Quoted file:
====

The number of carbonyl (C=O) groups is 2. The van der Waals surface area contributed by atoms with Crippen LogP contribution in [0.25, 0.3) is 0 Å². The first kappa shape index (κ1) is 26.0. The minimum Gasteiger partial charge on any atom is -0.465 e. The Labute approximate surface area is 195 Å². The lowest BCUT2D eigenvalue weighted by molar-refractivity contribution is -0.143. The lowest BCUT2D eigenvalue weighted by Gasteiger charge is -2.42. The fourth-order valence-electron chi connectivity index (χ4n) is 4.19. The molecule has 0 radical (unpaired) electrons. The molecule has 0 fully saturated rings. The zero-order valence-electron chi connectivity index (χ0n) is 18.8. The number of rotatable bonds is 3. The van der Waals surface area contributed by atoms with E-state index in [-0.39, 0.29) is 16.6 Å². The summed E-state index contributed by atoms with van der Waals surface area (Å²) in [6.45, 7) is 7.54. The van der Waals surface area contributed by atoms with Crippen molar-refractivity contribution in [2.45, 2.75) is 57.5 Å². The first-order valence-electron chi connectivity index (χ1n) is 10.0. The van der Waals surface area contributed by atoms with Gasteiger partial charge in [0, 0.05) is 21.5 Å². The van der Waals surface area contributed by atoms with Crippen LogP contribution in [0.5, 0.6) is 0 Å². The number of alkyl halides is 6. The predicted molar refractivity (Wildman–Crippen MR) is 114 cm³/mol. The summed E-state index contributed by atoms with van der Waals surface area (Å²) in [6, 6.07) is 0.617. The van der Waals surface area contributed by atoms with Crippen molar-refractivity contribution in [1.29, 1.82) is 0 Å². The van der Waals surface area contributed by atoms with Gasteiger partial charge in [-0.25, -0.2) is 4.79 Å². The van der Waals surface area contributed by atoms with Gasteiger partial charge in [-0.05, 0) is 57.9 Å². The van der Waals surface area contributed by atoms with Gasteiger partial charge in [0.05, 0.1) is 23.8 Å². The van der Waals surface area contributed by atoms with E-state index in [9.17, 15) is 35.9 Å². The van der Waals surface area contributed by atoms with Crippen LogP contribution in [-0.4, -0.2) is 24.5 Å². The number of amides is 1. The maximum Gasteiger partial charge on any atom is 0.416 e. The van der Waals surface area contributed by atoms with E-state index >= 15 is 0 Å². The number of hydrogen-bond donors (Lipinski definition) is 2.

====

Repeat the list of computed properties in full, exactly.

The number of carbonyl (C=O) groups is 2. The van der Waals surface area contributed by atoms with Crippen LogP contribution in [0.25, 0.3) is 0 Å². The first kappa shape index (κ1) is 26.0. The minimum Gasteiger partial charge on any atom is -0.465 e. The Labute approximate surface area is 195 Å². The lowest BCUT2D eigenvalue weighted by molar-refractivity contribution is -0.143. The lowest BCUT2D eigenvalue weighted by Gasteiger charge is -2.42. The fourth-order valence-electron chi connectivity index (χ4n) is 4.19. The molecule has 0 radical (unpaired) electrons. The molecule has 0 fully saturated rings. The zero-order valence-electron chi connectivity index (χ0n) is 18.8. The number of rotatable bonds is 3. The van der Waals surface area contributed by atoms with E-state index in [-0.39, 0.29) is 16.6 Å². The summed E-state index contributed by atoms with van der Waals surface area (Å²) in [6.45, 7) is 7.54. The van der Waals surface area contributed by atoms with Crippen molar-refractivity contribution in [2.45, 2.75) is 57.5 Å². The first-order valence-electron chi connectivity index (χ1n) is 10.0. The van der Waals surface area contributed by atoms with Gasteiger partial charge in [0, 0.05) is 21.5 Å². The van der Waals surface area contributed by atoms with Crippen LogP contribution in [0.5, 0.6) is 0 Å². The number of alkyl halides is 6. The predicted molar refractivity (Wildman–Crippen MR) is 114 cm³/mol. The summed E-state index contributed by atoms with van der Waals surface area (Å²) in [6, 6.07) is 0.617. The van der Waals surface area contributed by atoms with Crippen molar-refractivity contribution in [1.29, 1.82) is 0 Å². The van der Waals surface area contributed by atoms with Gasteiger partial charge in [-0.25, -0.2) is 4.79 Å². The van der Waals surface area contributed by atoms with Gasteiger partial charge in [-0.05, 0) is 57.9 Å². The van der Waals surface area contributed by atoms with Gasteiger partial charge in [0.05, 0.1) is 23.8 Å². The van der Waals surface area contributed by atoms with E-state index in [9.17, 15) is 35.9 Å². The van der Waals surface area contributed by atoms with Crippen LogP contribution in [-0.4, -0.2) is 24.5 Å². The number of amides is 1. The maximum Gasteiger partial charge on any atom is 0.416 e. The van der Waals surface area contributed by atoms with E-state index >= 15 is 0 Å². The number of hydrogen-bond donors (Lipinski definition) is 2.